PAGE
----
Huber+Suhner has issued an urgent notification not to use pre-laced hoisting grips installed on all Masterline Classic Hybrid 12×24 cable that came attached to the hybrid cable when reels were delivered to installers or may be sitting in stock at customer warehouses.
The notice was prompted after a pre-laced hoisting grip on a Huber+Suhner hybrid cable failed on December 15, 2022, resulting in the death of a 32-year-old Texas tower technician when the line fell and struck him while he was working on an American Tower Corp. guyed tower for a Verizon installation.
The notice is AVAILABLE HERE.
In its notice, Huber+Suhner said, “The use of any kind (e.g., to pull up, affix the hybrid assembly to a structure, and/or to support the weight of the cable in any manner) of the pre-equipped/affixed Pre-Lace Hoisting Grip is immediately prohibited. For any products in stock that come assembled or equipped with a Pre-Lace Hoisting Grip, the Pre-Lace Hoisting Grip should be rendered unusable per the attached instruction. HUBER+SUHNER now requires that installation of the hybrid cables be performed via alternate means.”
Following the incident, the proper use of hoisting grips became a significant safety concern in wireless construction, and industry experts are mobilizing to address the problem.
Most companies prohibit the use of hoisting grips to raise communications cable, but others follow the manufacturer’s recommendation.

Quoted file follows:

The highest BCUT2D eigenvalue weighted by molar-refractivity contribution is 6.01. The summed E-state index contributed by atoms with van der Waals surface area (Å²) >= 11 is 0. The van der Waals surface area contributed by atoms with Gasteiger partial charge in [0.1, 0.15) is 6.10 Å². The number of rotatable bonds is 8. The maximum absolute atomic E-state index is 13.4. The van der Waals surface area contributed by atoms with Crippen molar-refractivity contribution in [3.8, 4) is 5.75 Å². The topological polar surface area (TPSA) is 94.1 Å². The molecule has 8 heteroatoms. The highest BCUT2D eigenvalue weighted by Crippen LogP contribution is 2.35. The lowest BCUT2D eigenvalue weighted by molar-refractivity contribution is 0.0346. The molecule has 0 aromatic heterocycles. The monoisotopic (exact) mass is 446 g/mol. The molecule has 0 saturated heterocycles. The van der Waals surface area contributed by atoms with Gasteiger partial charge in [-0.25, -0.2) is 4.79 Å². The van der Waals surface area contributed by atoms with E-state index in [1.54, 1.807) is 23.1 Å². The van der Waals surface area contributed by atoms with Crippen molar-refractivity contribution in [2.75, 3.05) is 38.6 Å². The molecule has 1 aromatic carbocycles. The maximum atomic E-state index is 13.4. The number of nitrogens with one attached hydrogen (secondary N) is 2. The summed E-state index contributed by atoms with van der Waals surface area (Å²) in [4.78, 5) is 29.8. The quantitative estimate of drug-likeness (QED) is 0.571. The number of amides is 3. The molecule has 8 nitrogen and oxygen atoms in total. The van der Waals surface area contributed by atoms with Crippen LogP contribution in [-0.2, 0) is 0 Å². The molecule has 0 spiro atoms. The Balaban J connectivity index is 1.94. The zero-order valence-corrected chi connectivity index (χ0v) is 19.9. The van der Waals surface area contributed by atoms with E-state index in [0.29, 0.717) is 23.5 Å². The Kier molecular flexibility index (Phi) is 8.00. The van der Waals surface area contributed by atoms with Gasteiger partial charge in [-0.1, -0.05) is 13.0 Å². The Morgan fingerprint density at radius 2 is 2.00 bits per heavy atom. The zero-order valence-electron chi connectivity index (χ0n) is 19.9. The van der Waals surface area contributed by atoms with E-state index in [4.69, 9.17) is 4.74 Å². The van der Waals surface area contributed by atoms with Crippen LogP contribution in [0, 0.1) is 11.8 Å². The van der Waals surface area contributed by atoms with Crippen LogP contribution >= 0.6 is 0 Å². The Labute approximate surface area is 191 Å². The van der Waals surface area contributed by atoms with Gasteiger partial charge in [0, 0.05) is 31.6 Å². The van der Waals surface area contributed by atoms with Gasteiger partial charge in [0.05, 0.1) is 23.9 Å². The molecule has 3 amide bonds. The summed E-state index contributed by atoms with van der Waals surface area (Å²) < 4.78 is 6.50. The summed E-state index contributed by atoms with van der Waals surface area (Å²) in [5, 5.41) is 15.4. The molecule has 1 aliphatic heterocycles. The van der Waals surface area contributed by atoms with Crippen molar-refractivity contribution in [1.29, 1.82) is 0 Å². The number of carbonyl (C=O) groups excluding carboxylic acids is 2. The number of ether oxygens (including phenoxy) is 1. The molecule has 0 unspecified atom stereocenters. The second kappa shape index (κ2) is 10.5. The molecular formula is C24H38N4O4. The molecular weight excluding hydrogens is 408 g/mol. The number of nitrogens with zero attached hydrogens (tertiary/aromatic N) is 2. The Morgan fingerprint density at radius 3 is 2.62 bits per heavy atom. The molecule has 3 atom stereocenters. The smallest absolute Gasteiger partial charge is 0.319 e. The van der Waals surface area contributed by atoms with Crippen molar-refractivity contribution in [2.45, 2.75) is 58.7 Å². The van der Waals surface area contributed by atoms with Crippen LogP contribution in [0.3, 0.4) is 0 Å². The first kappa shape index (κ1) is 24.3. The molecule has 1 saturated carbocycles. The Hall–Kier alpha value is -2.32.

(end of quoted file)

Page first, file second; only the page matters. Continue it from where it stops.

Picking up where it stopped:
Safety professionals believe that the term “hoisting” grip is incorrect since they are not to be used to hoist cable, and manufacturers do not provide a working load limit easily identified by the installer. Although some manufacturers provide the grip’s breaking strength, that limit provides insufficient information for a safe pick.
As an example, one manufacturer, FIMO, on their product data sheet, identifies that its hoisting grip has a breaking strength of 1350N. Ask a foreman or tower tech, or other professional to calculate newtons to a force, and they’ll likely be scratching their heads.
FIMO’s mounting instructions show that you can lift cable by attaching your load line to the hoisting grip, with the caveat, “Make sure that the proper hoisting grip is used for the cable or waveguide being installed.”
However, FIMO provides no information as to what the proper hoisting grip should be, although it appears that their hoisting grips are designed to pick coaxial cable, elliptical waveguide, and hybrid cable – all of which have different weights per pound, but might be similar in diameter.
FIMO is not alone in issuing an imprecise hoisting guideline that many manufacturers use: “Use hoisting grips at intervals of no more than 200 ft.”
“Maintain tension on the hoisting grip during hoisting. Loss of tension can cause dangerous movement of the cable or waveguide and result in injury or death to you or others on or near the tower,” FIMO cautions.
Although manufacturers state that the cable should be dressed with hanger kits or other attachment hardware before releasing the transmission line from the secured hoisting grip, they do not identify any percentage of the cable’s length before it can be fully supported.
It is well-known throughout the industry that many transmission lines inside monopoles are secured solely by hoisting grips.